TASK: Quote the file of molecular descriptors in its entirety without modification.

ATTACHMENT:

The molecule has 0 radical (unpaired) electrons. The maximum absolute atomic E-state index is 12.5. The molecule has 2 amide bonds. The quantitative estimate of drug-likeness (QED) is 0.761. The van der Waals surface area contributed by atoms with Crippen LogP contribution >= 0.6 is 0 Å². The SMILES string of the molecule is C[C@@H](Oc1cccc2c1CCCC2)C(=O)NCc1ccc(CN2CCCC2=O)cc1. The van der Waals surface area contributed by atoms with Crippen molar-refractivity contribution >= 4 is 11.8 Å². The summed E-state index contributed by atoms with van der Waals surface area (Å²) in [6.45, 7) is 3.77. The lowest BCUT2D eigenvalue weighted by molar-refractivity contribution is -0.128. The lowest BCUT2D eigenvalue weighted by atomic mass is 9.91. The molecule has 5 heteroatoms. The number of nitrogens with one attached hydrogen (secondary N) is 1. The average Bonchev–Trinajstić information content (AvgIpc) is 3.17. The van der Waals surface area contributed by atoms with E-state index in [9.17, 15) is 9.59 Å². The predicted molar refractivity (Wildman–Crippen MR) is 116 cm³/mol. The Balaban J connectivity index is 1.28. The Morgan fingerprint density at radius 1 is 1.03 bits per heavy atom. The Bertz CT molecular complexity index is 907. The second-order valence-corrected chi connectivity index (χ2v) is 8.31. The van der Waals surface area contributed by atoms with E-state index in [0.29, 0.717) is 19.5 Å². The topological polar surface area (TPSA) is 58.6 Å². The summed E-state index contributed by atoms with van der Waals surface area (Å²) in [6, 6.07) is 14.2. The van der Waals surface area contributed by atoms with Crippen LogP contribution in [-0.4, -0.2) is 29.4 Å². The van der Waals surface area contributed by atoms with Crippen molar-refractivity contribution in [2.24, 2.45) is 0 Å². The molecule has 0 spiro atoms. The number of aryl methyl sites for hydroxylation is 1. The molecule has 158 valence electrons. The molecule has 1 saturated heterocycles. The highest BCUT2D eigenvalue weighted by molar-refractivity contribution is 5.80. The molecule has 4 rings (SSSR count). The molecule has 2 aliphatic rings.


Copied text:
The molecule has 0 radical (unpaired) electrons. The maximum absolute atomic E-state index is 12.5. The molecule has 2 amide bonds. The quantitative estimate of drug-likeness (QED) is 0.761. The van der Waals surface area contributed by atoms with Crippen LogP contribution >= 0.6 is 0 Å². The SMILES string of the molecule is C[C@@H](Oc1cccc2c1CCCC2)C(=O)NCc1ccc(CN2CCCC2=O)cc1. The van der Waals surface area contributed by atoms with Crippen molar-refractivity contribution >= 4 is 11.8 Å². The summed E-state index contributed by atoms with van der Waals surface area (Å²) in [6.45, 7) is 3.77. The lowest BCUT2D eigenvalue weighted by molar-refractivity contribution is -0.128. The lowest BCUT2D eigenvalue weighted by atomic mass is 9.91. The molecule has 5 heteroatoms. The number of nitrogens with one attached hydrogen (secondary N) is 1. The average Bonchev–Trinajstić information content (AvgIpc) is 3.17. The van der Waals surface area contributed by atoms with E-state index in [9.17, 15) is 9.59 Å². The predicted molar refractivity (Wildman–Crippen MR) is 116 cm³/mol. The Balaban J connectivity index is 1.28. The Morgan fingerprint density at radius 1 is 1.03 bits per heavy atom. The Bertz CT molecular complexity index is 907. The second-order valence-corrected chi connectivity index (χ2v) is 8.31. The van der Waals surface area contributed by atoms with E-state index in [0.29, 0.717) is 19.5 Å². The topological polar surface area (TPSA) is 58.6 Å². The summed E-state index contributed by atoms with van der Waals surface area (Å²) in [6, 6.07) is 14.2. The van der Waals surface area contributed by atoms with Crippen LogP contribution in [-0.4, -0.2) is 29.4 Å². The van der Waals surface area contributed by atoms with Crippen molar-refractivity contribution in [2.24, 2.45) is 0 Å². The molecule has 0 spiro atoms. The number of aryl methyl sites for hydroxylation is 1. The molecule has 158 valence electrons. The molecule has 1 saturated heterocycles. The highest BCUT2D eigenvalue weighted by molar-refractivity contribution is 5.80. The molecule has 4 rings (SSSR count). The molecule has 2 aliphatic rings.